DNA test could have saved man executed under Bush
THE LAST man to be executed during George W Bush's term as governor of Texas was sentenced to death on the basis of a single piece of evidence -- one human hair -- which did not actually belong to him, DNA tests have shown.
Claude Howard Jones (pictured) was convicted in 1990 of murdering an off-licence owner and was put to death by lethal injection 10 years later. He suffered the ultimate penalty because jurors were informed that a strand of his hair had been found on the floor close to the victim's body.
That now turns out to be untrue: laboratory analysis of the crucial item of evidence has revealed that it actually came from the head of the store's owner, Allen Hilzendager.
"My father never claimed to be a saint, but he always maintained that he didn't commit this murder," Jones's son, Duane, said yesterday. "I hope these results will serve as a wake-up call . . . serious problems exist in the criminal justice system that must be fixed if our society is to continue using the death penalty."
This week's discovery has huge legal significance because there has previously been no clear-cut case in modern US history of a defendant being sentenced to death on the back of evidence which is demonstrably false.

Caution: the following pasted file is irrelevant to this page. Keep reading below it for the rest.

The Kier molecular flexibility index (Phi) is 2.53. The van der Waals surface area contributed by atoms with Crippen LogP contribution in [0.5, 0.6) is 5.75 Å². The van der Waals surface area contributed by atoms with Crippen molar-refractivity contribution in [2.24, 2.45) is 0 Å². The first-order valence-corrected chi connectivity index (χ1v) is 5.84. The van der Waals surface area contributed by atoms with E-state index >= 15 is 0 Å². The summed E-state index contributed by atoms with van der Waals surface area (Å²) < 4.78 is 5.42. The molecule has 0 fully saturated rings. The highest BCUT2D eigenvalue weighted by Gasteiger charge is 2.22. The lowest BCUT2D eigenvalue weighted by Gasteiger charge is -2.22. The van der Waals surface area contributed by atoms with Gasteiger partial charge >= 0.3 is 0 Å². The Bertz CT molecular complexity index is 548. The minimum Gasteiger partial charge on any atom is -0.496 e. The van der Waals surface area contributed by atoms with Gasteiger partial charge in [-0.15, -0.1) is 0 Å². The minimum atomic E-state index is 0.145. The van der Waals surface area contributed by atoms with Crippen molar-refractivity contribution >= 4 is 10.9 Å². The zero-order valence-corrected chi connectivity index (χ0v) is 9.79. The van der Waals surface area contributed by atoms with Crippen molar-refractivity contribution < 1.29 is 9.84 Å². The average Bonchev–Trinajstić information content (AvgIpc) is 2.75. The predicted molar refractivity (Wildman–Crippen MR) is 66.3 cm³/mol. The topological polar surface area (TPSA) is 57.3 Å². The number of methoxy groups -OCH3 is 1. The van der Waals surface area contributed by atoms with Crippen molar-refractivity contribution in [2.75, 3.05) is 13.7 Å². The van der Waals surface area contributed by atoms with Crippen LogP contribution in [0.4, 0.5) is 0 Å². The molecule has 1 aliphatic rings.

It does not necessarily prove that Jones, who was 60 at the time of his death, was innocent of murder. But it does add weight his claim that he was waiting in a car outside the liquor store on the afternoon of November 14, 1989 when an accomplice, Kerry Daniel Dixon, walked in and shot Mr Hilzendager.
The men, both career criminals, planned to steal the till, which contained several hundred dollars in cash, from the off-licence at Point Blank, 80 miles east of Houston. Witnesses said they saw one man walk into the store to commit the crime while the other stayed behind to act as getaway driver.
Without the hair from the scene, Jones would have received life imprisonment, since under Texas law it is impossible to secure a death penalty conviction without corroborating physical evidence that the suspect was directly responsible for a crime such as murder.
None of the witnesses were able to positively identify which of the two men had walked into the store and pulled the trigger.
A third accomplice, Timothy Jordan, who supplied the fatal weapon, testified that Jones had confessed to the killing, but later withdrew his evidence, saying he had embellished it to secure a lighter sentence.
For the original trial in 1990, analysis of the hair was carried out under a microscope, a technique now obsolete because it is thought to be unreliable.
By the time Jones was executed a decade later, DNA testing was relatively commonplace, but his attorneys were unable to convince any court in Texas to have the crucial hair reviewed.
In 2000, just before Jones was killed, Mr Bush declined a request to order a stay of execution.
The 'Texas Observer' magazine, which carried out that week's DNA test, claimed that state attorneys "failed to inform him that DNA evidence might exonerate Jones".
The former US president has declined to comment. (Independent News Service)